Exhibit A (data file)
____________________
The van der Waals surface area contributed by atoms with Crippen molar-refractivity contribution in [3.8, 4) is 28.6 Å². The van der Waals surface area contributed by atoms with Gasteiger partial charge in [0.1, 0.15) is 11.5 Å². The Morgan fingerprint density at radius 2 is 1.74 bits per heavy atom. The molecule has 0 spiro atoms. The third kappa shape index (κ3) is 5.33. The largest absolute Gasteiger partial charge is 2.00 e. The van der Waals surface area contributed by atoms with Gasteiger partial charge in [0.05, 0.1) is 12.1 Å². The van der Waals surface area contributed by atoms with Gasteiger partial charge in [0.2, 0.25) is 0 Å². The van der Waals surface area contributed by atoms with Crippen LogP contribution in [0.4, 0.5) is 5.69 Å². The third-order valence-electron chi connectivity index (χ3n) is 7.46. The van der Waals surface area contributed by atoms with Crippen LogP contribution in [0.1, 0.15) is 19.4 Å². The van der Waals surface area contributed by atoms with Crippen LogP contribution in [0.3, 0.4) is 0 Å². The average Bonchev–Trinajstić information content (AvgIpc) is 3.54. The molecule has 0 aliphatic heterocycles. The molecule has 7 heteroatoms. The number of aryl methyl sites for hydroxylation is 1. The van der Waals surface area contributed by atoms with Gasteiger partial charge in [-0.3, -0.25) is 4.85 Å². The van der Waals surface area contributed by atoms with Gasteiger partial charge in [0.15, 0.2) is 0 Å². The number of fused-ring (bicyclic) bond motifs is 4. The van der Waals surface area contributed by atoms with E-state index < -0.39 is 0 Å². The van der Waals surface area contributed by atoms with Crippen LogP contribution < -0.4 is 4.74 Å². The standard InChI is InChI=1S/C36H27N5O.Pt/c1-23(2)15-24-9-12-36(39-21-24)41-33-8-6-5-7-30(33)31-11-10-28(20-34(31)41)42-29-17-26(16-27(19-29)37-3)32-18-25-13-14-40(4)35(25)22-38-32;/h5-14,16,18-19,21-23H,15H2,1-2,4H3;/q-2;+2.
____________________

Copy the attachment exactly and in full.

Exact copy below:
The van der Waals surface area contributed by atoms with Crippen molar-refractivity contribution in [3.8, 4) is 28.6 Å². The van der Waals surface area contributed by atoms with Gasteiger partial charge in [0.1, 0.15) is 11.5 Å². The Morgan fingerprint density at radius 2 is 1.74 bits per heavy atom. The molecule has 0 spiro atoms. The third kappa shape index (κ3) is 5.33. The largest absolute Gasteiger partial charge is 2.00 e. The van der Waals surface area contributed by atoms with Gasteiger partial charge in [0.05, 0.1) is 12.1 Å². The van der Waals surface area contributed by atoms with Gasteiger partial charge in [0.2, 0.25) is 0 Å². The van der Waals surface area contributed by atoms with Crippen LogP contribution in [0.4, 0.5) is 5.69 Å². The third-order valence-electron chi connectivity index (χ3n) is 7.46. The van der Waals surface area contributed by atoms with Crippen LogP contribution in [0.1, 0.15) is 19.4 Å². The van der Waals surface area contributed by atoms with Crippen LogP contribution in [0.3, 0.4) is 0 Å². The average Bonchev–Trinajstić information content (AvgIpc) is 3.54. The molecule has 0 aliphatic heterocycles. The molecule has 7 heteroatoms. The number of aryl methyl sites for hydroxylation is 1. The van der Waals surface area contributed by atoms with Gasteiger partial charge in [-0.3, -0.25) is 4.85 Å². The van der Waals surface area contributed by atoms with Gasteiger partial charge in [0.15, 0.2) is 0 Å². The number of fused-ring (bicyclic) bond motifs is 4. The van der Waals surface area contributed by atoms with E-state index < -0.39 is 0 Å². The van der Waals surface area contributed by atoms with Crippen LogP contribution < -0.4 is 4.74 Å². The standard InChI is InChI=1S/C36H27N5O.Pt/c1-23(2)15-24-9-12-36(39-21-24)41-33-8-6-5-7-30(33)31-11-10-28(20-34(31)41)42-29-17-26(16-27(19-29)37-3)32-18-25-13-14-40(4)35(25)22-38-32;/h5-14,16,18-19,21-23H,15H2,1-2,4H3;/q-2;+2.